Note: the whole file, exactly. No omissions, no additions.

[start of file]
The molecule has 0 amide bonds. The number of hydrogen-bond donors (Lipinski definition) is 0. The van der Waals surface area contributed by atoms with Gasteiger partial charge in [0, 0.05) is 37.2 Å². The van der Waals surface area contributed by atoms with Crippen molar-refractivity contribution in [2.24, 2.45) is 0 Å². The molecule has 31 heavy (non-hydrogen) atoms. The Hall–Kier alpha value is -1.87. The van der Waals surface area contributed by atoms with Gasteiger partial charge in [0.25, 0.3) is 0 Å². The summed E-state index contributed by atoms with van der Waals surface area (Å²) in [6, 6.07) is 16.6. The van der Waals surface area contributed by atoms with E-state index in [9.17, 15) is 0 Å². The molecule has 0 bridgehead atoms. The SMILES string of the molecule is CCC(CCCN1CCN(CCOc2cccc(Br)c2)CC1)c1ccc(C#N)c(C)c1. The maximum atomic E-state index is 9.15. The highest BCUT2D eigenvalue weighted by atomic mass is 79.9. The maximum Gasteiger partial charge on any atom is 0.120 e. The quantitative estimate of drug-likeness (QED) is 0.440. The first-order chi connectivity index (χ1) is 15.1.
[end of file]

The molecule has 0 amide bonds. The number of hydrogen-bond donors (Lipinski definition) is 0. The van der Waals surface area contributed by atoms with Gasteiger partial charge in [0, 0.05) is 37.2 Å². The van der Waals surface area contributed by atoms with Crippen molar-refractivity contribution in [2.24, 2.45) is 0 Å². The molecule has 31 heavy (non-hydrogen) atoms. The Hall–Kier alpha value is -1.87. The van der Waals surface area contributed by atoms with Gasteiger partial charge in [0.25, 0.3) is 0 Å². The summed E-state index contributed by atoms with van der Waals surface area (Å²) in [6, 6.07) is 16.6. The van der Waals surface area contributed by atoms with E-state index in [9.17, 15) is 0 Å². The molecule has 0 bridgehead atoms. The SMILES string of the molecule is CCC(CCCN1CCN(CCOc2cccc(Br)c2)CC1)c1ccc(C#N)c(C)c1. The maximum atomic E-state index is 9.15. The highest BCUT2D eigenvalue weighted by atomic mass is 79.9. The maximum Gasteiger partial charge on any atom is 0.120 e. The quantitative estimate of drug-likeness (QED) is 0.440. The first-order chi connectivity index (χ1) is 15.1.